Headlines > News > Lockheed Martin Selects Alaska’s Kodiak Launch Complex To Support Future Athena Launches

Lockheed Martin Selects Alaska’s Kodiak Launch Complex To Support Future Athena Launches

Published by Klaus Schmidt on Sat Mar 3, 2012 9:27 am via: Lockheed Martin
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DENVER – – Lockheed Martin Corporation [NYSE: LMT] announced today that it has chosen Alaska’s Kodiak Launch Complex (KLC) as its dedicated West Coast launch facility for Athena rocket launches.  The company’s decision will enable Alaska Aerospace Corporation to move ahead with plans to expand its space launch capabilities.  Lockheed Martin has been working with the state of Alaska and Alaska Aerospace Corporation on expansion plans for the new medium–lift launch pad to support potential Athena III launches.

“Our nation needs affordable lift to meet current and projected demands at a time of declining budgets and economic pressures,” said John Karas, vice president and general manager, Human Space Flight, Lockheed Martin Space Systems Company.  “The leadership demonstrated by Governor Sean Parnell by investing in space launch infrastructure is a model for our nation and provides tremendous incentive to partner with the state and expand the aerospace industry in Alaska.”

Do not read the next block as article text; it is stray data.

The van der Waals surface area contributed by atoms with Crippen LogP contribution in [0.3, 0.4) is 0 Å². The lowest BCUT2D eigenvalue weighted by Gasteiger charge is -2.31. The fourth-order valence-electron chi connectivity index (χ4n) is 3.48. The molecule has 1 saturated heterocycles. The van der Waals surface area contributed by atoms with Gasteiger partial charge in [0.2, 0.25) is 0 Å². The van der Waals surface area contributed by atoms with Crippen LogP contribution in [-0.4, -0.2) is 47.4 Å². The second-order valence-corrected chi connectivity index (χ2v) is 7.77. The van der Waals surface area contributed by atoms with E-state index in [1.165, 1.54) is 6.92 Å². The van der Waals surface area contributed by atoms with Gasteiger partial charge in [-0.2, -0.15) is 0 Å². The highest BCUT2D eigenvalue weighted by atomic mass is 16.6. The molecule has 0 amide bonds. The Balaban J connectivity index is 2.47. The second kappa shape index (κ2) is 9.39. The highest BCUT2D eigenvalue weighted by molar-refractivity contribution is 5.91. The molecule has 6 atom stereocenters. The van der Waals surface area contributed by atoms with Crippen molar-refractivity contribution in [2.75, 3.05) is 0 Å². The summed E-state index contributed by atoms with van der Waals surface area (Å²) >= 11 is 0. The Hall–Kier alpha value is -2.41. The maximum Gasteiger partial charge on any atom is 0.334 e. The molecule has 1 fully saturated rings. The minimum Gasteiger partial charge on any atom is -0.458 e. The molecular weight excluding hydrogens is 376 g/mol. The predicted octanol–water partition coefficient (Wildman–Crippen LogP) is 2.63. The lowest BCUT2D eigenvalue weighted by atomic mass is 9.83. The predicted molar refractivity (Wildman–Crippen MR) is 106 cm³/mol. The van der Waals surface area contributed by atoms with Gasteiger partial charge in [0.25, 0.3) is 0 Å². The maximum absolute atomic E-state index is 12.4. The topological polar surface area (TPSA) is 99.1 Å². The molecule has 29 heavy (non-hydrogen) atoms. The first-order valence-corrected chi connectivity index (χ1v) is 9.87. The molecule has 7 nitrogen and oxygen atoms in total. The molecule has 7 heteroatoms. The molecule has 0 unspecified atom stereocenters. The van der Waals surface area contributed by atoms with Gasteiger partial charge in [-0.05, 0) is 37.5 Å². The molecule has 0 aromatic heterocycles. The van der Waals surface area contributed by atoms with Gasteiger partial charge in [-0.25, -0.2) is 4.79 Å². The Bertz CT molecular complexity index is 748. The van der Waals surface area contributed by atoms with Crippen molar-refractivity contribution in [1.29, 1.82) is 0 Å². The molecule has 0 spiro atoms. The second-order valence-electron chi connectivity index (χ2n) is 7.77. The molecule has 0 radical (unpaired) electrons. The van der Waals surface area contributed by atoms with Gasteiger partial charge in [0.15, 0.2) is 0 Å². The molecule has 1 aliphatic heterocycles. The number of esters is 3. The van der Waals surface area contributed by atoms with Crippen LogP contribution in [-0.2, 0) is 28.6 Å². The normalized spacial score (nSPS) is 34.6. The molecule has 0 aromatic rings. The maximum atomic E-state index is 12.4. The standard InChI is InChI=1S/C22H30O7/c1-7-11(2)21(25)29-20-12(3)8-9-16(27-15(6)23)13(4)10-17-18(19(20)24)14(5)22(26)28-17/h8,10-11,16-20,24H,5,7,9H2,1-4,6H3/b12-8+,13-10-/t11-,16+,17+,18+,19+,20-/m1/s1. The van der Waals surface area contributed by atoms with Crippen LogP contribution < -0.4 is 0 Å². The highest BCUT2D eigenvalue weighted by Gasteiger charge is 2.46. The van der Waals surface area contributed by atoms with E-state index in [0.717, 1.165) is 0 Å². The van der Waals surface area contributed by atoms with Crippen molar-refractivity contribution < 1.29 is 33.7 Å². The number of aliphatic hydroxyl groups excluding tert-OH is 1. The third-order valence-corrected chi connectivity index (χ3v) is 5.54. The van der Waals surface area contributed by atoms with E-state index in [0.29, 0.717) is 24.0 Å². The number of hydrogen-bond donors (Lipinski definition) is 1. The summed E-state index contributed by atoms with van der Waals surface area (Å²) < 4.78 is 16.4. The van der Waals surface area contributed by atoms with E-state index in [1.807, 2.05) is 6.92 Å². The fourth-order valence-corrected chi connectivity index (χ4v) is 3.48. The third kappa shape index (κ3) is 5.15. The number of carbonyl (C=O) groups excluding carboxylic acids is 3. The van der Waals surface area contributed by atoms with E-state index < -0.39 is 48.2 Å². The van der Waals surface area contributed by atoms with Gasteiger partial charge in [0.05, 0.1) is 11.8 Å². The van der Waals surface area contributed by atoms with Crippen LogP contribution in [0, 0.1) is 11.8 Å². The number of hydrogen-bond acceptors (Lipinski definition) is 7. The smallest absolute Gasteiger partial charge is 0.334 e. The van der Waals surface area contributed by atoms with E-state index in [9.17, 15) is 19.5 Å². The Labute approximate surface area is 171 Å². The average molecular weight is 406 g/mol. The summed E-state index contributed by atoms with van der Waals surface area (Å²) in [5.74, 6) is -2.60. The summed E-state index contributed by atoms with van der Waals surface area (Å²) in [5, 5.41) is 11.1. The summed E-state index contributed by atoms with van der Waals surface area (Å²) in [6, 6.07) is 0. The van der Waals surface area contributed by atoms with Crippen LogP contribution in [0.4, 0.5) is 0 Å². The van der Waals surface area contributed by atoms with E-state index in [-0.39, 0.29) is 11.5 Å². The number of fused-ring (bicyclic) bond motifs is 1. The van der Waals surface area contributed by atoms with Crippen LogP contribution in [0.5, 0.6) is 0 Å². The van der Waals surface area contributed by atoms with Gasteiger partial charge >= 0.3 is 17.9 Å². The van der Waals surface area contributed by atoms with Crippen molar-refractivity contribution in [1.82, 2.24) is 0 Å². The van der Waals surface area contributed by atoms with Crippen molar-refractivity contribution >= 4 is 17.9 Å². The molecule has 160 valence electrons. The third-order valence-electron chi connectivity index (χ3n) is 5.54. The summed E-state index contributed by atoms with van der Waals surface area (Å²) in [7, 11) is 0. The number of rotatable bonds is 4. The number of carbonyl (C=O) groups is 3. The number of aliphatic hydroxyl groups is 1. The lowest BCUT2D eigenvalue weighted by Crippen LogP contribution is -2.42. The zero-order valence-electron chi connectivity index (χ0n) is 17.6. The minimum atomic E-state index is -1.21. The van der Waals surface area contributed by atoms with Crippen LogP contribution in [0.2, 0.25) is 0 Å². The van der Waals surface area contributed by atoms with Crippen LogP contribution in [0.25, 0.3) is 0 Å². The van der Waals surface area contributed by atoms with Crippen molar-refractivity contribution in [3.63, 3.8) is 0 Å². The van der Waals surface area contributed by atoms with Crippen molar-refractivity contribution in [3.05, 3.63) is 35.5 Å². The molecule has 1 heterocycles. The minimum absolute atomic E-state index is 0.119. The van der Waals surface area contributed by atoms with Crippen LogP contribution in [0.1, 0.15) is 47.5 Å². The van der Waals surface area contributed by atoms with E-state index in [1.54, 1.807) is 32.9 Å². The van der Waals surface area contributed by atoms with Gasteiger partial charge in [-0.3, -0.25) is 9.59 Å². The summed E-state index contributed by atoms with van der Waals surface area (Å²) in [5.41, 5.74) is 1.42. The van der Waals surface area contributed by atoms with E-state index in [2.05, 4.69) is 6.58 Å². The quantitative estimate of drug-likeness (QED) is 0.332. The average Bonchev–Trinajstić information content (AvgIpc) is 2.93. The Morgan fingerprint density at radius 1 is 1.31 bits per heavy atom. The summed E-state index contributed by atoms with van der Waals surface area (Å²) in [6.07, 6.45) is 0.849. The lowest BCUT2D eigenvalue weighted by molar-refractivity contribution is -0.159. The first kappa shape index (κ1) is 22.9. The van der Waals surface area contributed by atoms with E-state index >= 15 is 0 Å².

Last year, Lockheed Martin announced its intent to offer Athena II services with a ride-share launch from Kodiak in late 2013.  The company is positioned to expand the Athena II program as it continues to evaluate the business case for Athena III launches from Alaska.  The Athena III would be capable of launching satellites weighing 4,600 kg (10,150 lbs) from the West Coast and 5,900 kg (13, 000 lbs) from the East Coast.

Working with the Alaska Aerospace Corporation, Lockheed Martin will finalize its plans for Athena III over the next few months.  The new medium-lift capability from Kodiak will enable the company to engage Alaska businesses as future suppliers benefiting the state and the Athena launch program, as well as the opportunity to engage future generations of engineers and scientists through Science, Technology, Engineering and Math (STEM) outreach.

“We are very pleased at the opportunity to expand our relationship with Lockheed Martin as we pursue medium-lift launches out of Kodiak,” said Dale Nash, chief executive officer, Alaska Aerospace Corporation.  “Lockheed Martin has been involved with Alaska Aerospace for more than a decade, beginning with the NASA Kodiak Star Athena I launch in 2001.  As we move forward together, we anticipate regular launches of Athena rockets from KLC.  This will benefit both the nation and Alaska as work content and the associated jobs develop within the state.”

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